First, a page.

(2) If the concurrence of the Government of the State referred to in paragraph (ii) of sub-clause (b) of clause (1) or in the second provision to sub-clause (d) of that clause be given before the Constituent Assembly to frame the Constitution of the State is convened, it shall be placed before such Assembly for such decision as it may take thereon.


(3) Notwithstanding anything in the foregoing provisions of this article, the President may, by public notification, declare that this article shall cease to be operative or shall be operative only with such exceptions and modifications and from such date as he may specify:


Provided that the recommendation of the Constituent Assembly of the State referred to in clause (2) shall be necessary before the President issues such a notification.


The facilities that the 1950 Presidential order provided to the Kashmiris

Article 370 Came into effect in 1954 with the 1954 presidential order the foundation stone of article 370 was laid way back in 1950.


Permanent Residence

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Article 370 grants special status to the Jammu and Kashmir State in terms of its autonomy to formulate the Property rights of its citizens. Further, this article has incorporated the right to set laws on permanent Residence such as education and Govt. jobs a facility which was not available for other states. However, Article 35A has been said to be a boulder that prohibits the native Kashmiris from challenging the state laws, on the frugal grounds that this uprising might curb the rights granted to them by the Central Government.


Incidences Triggering Abrogation

1. Discrepancies in the Residence certificate distribution.

Permanent Residence Certificate was issued to the Kashmir residents, a special point to be mentioned here is that these certificates were gender-specific, i.e the certificates issued for females were valid till marriage, while no such restriction was there for certificates issued for males. This had caused uprisings among the women of the high court on account of the state laws putting a restriction on jobs for the women who were married to men outside Kashmir in 1979, and not only various other women rights activists like Sunita Sharma, Anjali Khosla, Abha Jain, Kamla Devi, Reena Gupta sued the government on account of sex-based discrimination.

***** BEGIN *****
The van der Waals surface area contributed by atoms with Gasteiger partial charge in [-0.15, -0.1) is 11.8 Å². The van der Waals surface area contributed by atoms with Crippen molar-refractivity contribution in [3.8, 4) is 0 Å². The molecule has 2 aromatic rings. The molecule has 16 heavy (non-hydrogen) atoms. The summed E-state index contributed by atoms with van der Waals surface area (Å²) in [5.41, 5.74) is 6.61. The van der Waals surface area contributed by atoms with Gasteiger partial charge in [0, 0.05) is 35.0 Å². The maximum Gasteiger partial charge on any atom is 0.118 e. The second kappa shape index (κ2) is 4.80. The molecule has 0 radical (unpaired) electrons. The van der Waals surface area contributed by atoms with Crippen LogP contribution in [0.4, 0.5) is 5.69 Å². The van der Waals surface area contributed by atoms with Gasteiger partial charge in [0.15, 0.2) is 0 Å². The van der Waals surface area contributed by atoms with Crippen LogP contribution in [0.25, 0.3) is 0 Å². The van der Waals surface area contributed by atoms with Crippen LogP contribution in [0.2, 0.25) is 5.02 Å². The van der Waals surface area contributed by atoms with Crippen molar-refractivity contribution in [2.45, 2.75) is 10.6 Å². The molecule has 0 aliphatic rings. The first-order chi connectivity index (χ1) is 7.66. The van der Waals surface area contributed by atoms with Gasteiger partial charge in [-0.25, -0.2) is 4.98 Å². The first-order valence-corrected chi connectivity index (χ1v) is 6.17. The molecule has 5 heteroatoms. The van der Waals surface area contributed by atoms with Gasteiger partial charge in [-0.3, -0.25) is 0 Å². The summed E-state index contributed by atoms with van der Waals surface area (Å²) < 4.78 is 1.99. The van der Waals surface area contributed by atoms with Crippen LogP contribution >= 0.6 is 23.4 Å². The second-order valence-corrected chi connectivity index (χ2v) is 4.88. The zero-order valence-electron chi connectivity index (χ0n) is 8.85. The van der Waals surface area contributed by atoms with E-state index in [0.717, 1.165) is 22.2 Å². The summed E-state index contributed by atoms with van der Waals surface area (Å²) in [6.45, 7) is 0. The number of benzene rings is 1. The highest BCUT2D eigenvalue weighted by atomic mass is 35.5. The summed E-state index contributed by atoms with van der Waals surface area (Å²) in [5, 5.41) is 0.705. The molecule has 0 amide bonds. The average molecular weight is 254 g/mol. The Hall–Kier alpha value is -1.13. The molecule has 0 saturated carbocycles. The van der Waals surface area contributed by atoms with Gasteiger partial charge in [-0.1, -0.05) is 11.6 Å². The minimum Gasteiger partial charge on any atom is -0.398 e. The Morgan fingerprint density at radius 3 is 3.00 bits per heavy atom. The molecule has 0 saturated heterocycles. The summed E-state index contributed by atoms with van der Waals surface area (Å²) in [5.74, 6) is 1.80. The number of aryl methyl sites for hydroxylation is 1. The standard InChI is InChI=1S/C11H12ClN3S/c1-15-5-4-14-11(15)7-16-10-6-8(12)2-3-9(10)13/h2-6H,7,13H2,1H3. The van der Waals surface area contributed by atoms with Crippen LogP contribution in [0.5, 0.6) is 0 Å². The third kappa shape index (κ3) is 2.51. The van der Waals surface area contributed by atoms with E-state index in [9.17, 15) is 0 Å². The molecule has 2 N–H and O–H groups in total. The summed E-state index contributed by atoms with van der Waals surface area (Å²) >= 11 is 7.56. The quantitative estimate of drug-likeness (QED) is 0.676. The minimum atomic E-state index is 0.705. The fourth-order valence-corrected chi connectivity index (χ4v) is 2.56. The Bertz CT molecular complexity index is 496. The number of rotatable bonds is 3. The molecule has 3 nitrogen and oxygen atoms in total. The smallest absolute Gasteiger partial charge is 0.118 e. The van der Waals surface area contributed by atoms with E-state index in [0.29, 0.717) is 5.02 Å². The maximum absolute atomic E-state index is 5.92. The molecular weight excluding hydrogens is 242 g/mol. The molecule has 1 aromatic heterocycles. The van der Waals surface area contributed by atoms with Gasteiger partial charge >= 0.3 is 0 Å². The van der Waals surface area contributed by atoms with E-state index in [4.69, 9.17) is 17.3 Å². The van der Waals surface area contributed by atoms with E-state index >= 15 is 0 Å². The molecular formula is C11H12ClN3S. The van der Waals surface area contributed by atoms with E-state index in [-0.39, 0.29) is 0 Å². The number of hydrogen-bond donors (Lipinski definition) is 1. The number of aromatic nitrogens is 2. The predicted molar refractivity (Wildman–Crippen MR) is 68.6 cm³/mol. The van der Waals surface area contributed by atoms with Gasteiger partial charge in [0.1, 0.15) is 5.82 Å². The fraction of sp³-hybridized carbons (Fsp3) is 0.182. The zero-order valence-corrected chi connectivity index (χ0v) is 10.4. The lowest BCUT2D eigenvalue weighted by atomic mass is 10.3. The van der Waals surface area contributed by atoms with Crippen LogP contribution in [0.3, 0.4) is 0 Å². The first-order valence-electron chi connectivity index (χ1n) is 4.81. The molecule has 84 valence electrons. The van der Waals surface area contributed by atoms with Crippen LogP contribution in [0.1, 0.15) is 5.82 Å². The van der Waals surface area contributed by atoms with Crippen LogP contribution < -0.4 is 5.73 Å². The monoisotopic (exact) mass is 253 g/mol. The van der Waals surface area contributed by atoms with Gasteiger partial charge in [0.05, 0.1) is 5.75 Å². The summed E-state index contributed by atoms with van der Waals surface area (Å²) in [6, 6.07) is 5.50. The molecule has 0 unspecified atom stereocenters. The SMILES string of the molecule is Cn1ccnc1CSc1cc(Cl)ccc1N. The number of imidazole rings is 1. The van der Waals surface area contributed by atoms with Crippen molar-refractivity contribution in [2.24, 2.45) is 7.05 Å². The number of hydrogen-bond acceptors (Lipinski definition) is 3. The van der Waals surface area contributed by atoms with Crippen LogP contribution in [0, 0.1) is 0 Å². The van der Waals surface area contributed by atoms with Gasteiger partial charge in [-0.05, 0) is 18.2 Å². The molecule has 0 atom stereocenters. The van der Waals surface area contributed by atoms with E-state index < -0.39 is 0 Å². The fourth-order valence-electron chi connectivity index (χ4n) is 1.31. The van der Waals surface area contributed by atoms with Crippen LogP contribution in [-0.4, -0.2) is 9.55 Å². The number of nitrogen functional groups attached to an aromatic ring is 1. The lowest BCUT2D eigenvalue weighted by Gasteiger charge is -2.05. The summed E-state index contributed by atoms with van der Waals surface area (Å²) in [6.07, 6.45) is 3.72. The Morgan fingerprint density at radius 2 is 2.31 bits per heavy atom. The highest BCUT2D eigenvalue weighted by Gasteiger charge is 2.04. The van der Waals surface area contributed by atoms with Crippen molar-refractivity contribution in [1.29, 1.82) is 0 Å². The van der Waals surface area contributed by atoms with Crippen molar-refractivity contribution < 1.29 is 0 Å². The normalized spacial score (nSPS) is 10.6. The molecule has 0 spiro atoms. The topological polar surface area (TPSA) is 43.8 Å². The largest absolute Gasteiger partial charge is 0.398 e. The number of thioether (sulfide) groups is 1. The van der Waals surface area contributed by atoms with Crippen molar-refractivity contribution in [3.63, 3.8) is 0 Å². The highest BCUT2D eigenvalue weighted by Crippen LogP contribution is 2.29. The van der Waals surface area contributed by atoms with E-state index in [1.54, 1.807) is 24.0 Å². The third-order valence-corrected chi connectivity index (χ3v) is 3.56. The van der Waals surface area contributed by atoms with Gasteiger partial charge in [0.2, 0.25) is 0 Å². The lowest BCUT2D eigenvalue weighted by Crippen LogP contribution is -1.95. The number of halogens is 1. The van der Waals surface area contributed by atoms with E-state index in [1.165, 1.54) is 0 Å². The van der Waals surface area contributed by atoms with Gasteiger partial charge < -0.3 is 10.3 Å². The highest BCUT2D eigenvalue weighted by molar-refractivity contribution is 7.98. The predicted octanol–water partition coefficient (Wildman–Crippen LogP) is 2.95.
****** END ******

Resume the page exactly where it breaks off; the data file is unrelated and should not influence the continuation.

2. The Daughters Bill

This is basically a cut-out of Sushila Sawhney’s case where she had challenged Article 35A of the Jammu and Kashmir Constitution which had introduced the Daughter’s bill Sushilaevicting the women of Kashmir of their basic rights if they marry a person outside the Kashmiri Lineage. In 2004 it was again introduced in the parliament for a more forceful amendment. Sawhney has been a forceful force for women’s rights in Kashmir.


In 2004 the Permanent Residence Disqualification Bill was introduced in Kashmir Assembly. This law aimed at cancelling all the rights of citizens having daughters who were married to people outside Kashmir. In our opinion, this is nothing less than the medieval architecture of society said Sehla Ashai a human rights activist.


3. The Amarnath Incident.


On 26th May 2008 an agreement was signed between the Government of India and the Government of Kashmir for transferring 100 acres (0.40 Km2 ) of forest to Shri Amarnathji Shrine Board to set up shelters for the pilgrims. This incited separatist agitations in Kashmir from the separatist groups claiming that it was an attempt to take off article 370 and deprive the native Kashmiris of their widespread rights in the coming near future. These agitations led to the Govt. of Kashmir to revert the decision leading various Hindu Samaj activists to follow widespread agitation. It was included in the Bharatiya Janata Party Election Manifesto that this article will be abrogated whenever they come to power in the Central Government.


The Final action


1. The Initial Obstacles


In October 2015 the High court of Jammu and Kashmir ruled out any possibility of getting article 370 abrogated repealed or even amended. The court’s explanation was that clause 3 of the Article conferred power to the State’s Constituent Assembly to recommend to the president on the matter of repeal of the article since the assembly was dissolved without any such proposal article 370 had become a permanent part of the Indian constitution. In 2019 again the abrogation proposal was added to the BJP manifesto.


2. Ruling out the Obstacles


On 5th August Home Minister Amit Shah Ji issued the Constitution Order 2019 superseding the presidential order of 1954. The order stated that all the provisions of the Indian Constitution applied to Jammu and Kashmir whereas 1954 order stated that only some articles of the Indian constitution applied to the state, the new law removed all such restrictions which meant that the Constitution of the Jammu and Kashmir stood abrogated. After the issuance of the order, Mr. Shah moved a resolution where he recommended the president that issue an order which stated the Article 370 stood inoperative. The New Kashmir bill was passed in Rajya Sabha named as Jammu and Kashmir reorganization bill 2019 with 125 votes for the bill and 67 votes against the bill.


Amit Anil Chandra Shah is an Indian politician currently serving as the Minister of Home AffairsFirst and the first Minister of Co-operation of India. He has rich experience of serving as the president of the Bharatiya Janata Party from 2014 to 2020. He has also served as the chairman of the National Demographic Alliance since 2014. He was elected to the lower house of Parliament in 2019 in 2019 after winning his seat from Gandhinagar, previously he had been elected as a member of Rajya Sabha in 2017 from Gujarat.


P.s – In this short article we are only analyzing the cause of the abrogation and how the bill was passed in the parliament house the after-effects of the article shall be analyzed in a separate issue of the article if permitted to do so.